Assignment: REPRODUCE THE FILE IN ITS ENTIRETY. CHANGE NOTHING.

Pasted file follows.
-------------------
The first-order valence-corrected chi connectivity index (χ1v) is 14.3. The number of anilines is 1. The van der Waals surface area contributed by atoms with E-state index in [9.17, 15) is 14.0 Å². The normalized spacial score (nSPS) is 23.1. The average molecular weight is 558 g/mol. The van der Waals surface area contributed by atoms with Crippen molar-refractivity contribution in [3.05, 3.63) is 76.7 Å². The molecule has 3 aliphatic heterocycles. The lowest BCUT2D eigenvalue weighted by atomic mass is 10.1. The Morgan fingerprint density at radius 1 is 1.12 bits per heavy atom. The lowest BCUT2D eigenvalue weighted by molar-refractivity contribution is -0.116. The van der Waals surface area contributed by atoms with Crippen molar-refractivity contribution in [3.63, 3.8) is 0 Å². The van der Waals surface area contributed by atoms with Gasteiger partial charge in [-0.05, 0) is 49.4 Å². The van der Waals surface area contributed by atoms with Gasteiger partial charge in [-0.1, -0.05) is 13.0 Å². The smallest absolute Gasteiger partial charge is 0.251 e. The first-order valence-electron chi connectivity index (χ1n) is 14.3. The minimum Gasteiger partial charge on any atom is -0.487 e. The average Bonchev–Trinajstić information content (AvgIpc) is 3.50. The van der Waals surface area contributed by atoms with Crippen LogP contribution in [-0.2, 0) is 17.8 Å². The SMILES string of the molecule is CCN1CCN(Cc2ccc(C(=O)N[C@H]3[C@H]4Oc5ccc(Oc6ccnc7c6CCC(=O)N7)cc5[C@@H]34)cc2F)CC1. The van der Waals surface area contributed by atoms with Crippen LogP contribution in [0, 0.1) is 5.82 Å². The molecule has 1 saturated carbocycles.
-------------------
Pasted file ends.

The first-order valence-corrected chi connectivity index (χ1v) is 14.3. The number of anilines is 1. The van der Waals surface area contributed by atoms with E-state index in [9.17, 15) is 14.0 Å². The normalized spacial score (nSPS) is 23.1. The average molecular weight is 558 g/mol. The van der Waals surface area contributed by atoms with Crippen molar-refractivity contribution in [3.05, 3.63) is 76.7 Å². The molecule has 3 aliphatic heterocycles. The lowest BCUT2D eigenvalue weighted by atomic mass is 10.1. The Morgan fingerprint density at radius 1 is 1.12 bits per heavy atom. The lowest BCUT2D eigenvalue weighted by molar-refractivity contribution is -0.116. The van der Waals surface area contributed by atoms with Crippen molar-refractivity contribution in [3.63, 3.8) is 0 Å². The van der Waals surface area contributed by atoms with Gasteiger partial charge in [-0.05, 0) is 49.4 Å². The van der Waals surface area contributed by atoms with Gasteiger partial charge in [-0.1, -0.05) is 13.0 Å². The smallest absolute Gasteiger partial charge is 0.251 e. The first-order valence-electron chi connectivity index (χ1n) is 14.3. The minimum Gasteiger partial charge on any atom is -0.487 e. The average Bonchev–Trinajstić information content (AvgIpc) is 3.50. The van der Waals surface area contributed by atoms with Crippen LogP contribution in [-0.2, 0) is 17.8 Å². The SMILES string of the molecule is CCN1CCN(Cc2ccc(C(=O)N[C@H]3[C@H]4Oc5ccc(Oc6ccnc7c6CCC(=O)N7)cc5[C@@H]34)cc2F)CC1. The van der Waals surface area contributed by atoms with Crippen LogP contribution in [0, 0.1) is 5.82 Å². The molecule has 1 saturated carbocycles.